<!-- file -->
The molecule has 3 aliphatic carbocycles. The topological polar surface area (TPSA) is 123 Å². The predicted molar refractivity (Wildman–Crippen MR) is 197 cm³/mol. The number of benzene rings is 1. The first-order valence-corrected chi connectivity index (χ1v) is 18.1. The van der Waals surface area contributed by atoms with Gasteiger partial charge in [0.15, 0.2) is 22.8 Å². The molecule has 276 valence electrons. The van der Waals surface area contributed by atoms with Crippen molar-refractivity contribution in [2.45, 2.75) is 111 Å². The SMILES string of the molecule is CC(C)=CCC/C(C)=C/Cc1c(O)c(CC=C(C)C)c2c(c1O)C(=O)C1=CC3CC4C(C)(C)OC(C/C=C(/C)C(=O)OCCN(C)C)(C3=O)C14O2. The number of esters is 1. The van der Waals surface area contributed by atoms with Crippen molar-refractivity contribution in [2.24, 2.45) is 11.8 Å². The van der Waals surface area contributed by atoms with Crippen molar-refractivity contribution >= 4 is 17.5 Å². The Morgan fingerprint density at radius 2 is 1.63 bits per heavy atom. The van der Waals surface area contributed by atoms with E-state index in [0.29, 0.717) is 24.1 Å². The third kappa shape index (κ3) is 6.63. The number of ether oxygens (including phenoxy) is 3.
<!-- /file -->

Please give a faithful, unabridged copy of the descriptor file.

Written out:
The molecule has 3 aliphatic carbocycles. The topological polar surface area (TPSA) is 123 Å². The predicted molar refractivity (Wildman–Crippen MR) is 197 cm³/mol. The number of benzene rings is 1. The first-order valence-corrected chi connectivity index (χ1v) is 18.1. The van der Waals surface area contributed by atoms with Gasteiger partial charge in [0.15, 0.2) is 22.8 Å². The molecule has 276 valence electrons. The van der Waals surface area contributed by atoms with Crippen molar-refractivity contribution in [2.45, 2.75) is 111 Å². The SMILES string of the molecule is CC(C)=CCC/C(C)=C/Cc1c(O)c(CC=C(C)C)c2c(c1O)C(=O)C1=CC3CC4C(C)(C)OC(C/C=C(/C)C(=O)OCCN(C)C)(C3=O)C14O2. The number of esters is 1. The van der Waals surface area contributed by atoms with Crippen molar-refractivity contribution in [2.24, 2.45) is 11.8 Å². The van der Waals surface area contributed by atoms with Crippen molar-refractivity contribution >= 4 is 17.5 Å². The Morgan fingerprint density at radius 2 is 1.63 bits per heavy atom. The van der Waals surface area contributed by atoms with E-state index in [0.29, 0.717) is 24.1 Å². The third kappa shape index (κ3) is 6.63. The number of ether oxygens (including phenoxy) is 3.